Clay Is Not Opelka’s Thing, But He Keeps Winning

Reilly Opelka (photo: @atptour/Twitter)

ROME/WASHINGTON, May 14, 2021 (by Michael Dickens)

Reilly Opelka has reached his first ATP Masters 1000 semifinal at the Internazionali BNL d’Italia – and he’s done it on a surface that’s not exactly dear to him or most other American men. That’s right, he’s done it on red clay.

The 6-foot-11-inch, 23-year-old gentle giant from Delray Beach, Fla., beat a bonafide clay-court specialist, Federico Delbonis of Argentina, 7-5, 7-6 (2), on Friday to advance against nine-time Rome champion Rafael Nadal, who avenged his Madrid loss of a week ago to Alexander Zverev and beat the German 6-3, 6-4. Saturday’s semifinal between Opelka and Nadal will be their first meeting.

The 47th-ranked Opelka, who is making his Rome debut this week, saved each of the four break points he faced from Delbonis during their one hour and 41-minute match on the Grand Stand Arena. He’s not dropped a set en route to the semifinals – and his serve hasn’t been broken, either. Opelka fired 18 aces in his quarterfinal match against Delbonis, which improved his total this week in the Italian capital city to 77. He’s committed just four double faults.

Delbonis, who was playing in his first Masters 1000 quarterfinal, won five matches from qualifying through the third round, including wins against 12th seed David Goffin and No. 21 Felix Auger-Aliassime.

So, what does Opelka have to say about all of the fuss and surprise? During an on-court interview following his victory against the 64th-ranked Argentine qualifier, he expressed his surprise at reaching his first Masters 1000 semifinal: “I am surprised. Clay is not really my thing. Not much of an American thing. It is probably just a fluke, but I’ll run with it.”

Opelka is proud of the way he’s played this week in Rome.

“I’ve definitely served well. I hit my spot really well today, especially in big moments,” he said. “I think that has been critical. I have stayed calm [and on] big points, I have delivered. …

“I don’t think it’s a coincidence that things are starting to click now. I’ve not only put in a lot of work, but I’ve changed things. If you keep doing the same thing and getting the same results, sometimes you get frustrated. So, we switched up a lot of my training and technical things and it’s paid off.”

Nadal keeps hopes alive for a 10th Rome title

World No. 3 and second seed Rafael Nadal ended a three-match losing streak to Alexander Zverev with his 6-3, 6-4 victory over the World No. 6 Friday afternoon in two hours on Campo Centrale. The triumph lifted Nadal into his 12th semifinal at Foro Italico.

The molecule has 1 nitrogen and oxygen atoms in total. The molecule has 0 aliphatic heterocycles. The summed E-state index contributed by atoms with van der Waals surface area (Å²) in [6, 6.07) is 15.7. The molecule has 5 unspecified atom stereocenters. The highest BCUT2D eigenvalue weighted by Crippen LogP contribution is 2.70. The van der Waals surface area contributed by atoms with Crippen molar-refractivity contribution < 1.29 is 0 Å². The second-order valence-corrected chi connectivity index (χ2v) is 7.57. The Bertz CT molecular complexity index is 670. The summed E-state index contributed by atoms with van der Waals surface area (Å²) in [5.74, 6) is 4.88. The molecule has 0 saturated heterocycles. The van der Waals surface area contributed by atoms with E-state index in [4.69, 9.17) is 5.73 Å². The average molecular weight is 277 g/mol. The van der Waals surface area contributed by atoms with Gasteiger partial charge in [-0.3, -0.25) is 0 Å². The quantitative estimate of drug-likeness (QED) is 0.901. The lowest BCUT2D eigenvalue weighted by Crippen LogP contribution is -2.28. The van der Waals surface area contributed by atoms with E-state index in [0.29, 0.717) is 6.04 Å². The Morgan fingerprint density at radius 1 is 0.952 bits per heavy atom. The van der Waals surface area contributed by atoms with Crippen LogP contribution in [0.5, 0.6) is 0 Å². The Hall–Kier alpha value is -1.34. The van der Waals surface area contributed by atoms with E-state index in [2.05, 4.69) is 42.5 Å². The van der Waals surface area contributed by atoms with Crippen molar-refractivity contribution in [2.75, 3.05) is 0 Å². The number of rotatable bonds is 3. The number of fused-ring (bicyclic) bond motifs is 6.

The nine-time Rome champion was solid in saving all eight break points he faced during the second set en route to beating Zverev for the sixth time in nine meetings. The Spaniard hit a nifty backhand volley from the side of the net on his first match-point opportunity to wrap up a 12-point game and clinch the victory over Zverev. It came just a week after the German ousted Nadal in the Madrid quarterfinals.

“[I am] happy. I played a very solid match with not many mistakes, playing the way that I have to,” Nadal said during a post-match interview that followed his quarterfinal victory. “[It is] an important victory for me against a great player.”

Nadal, who outpointed Zverev 72-61, hit 19 winners to 15 unforced errors – fewer than Zverev’s 258 winners and 26 unforced errors) – and won 79 percent of his second-serve points. He converted three of six break points while Zverev broke Nadal just once in 10 tries.

“I think I played more solid than in Madrid,” Nadal admitted. “At the same time, conditions are different. In Madrid, [Sascha] was able to create a lot of damage with his serve and then with the first shot. Here, the situation is a little bit different. [These are] a little bit more normal conditions on the clay, so I was able to control a little bit more the game than in Madrid.”

As the 34-year-old Nadal readies to face unseeded American Reilly Opelka in Saturday’s semifinals, he’s just two wins from tying Novak Djokovic‘s record of 36 ATP Masters 1000 titles. A Rome title would also give him 10 or more titles at a single event for the fourth time, to go with his 13 Roland Garros crowns, 12 Barcelona titles and 11 Monte-Carlo championships.

What does Rafa think about facing Opelka, whom he will concede a 10-inch height advantage to? “A big challenge against a player who has almost an unreturnable serve,” he said. “He is playing well. I need to be very focused with my serve and then try to be ready to accept and be patient on the return. That is what I am looking for.”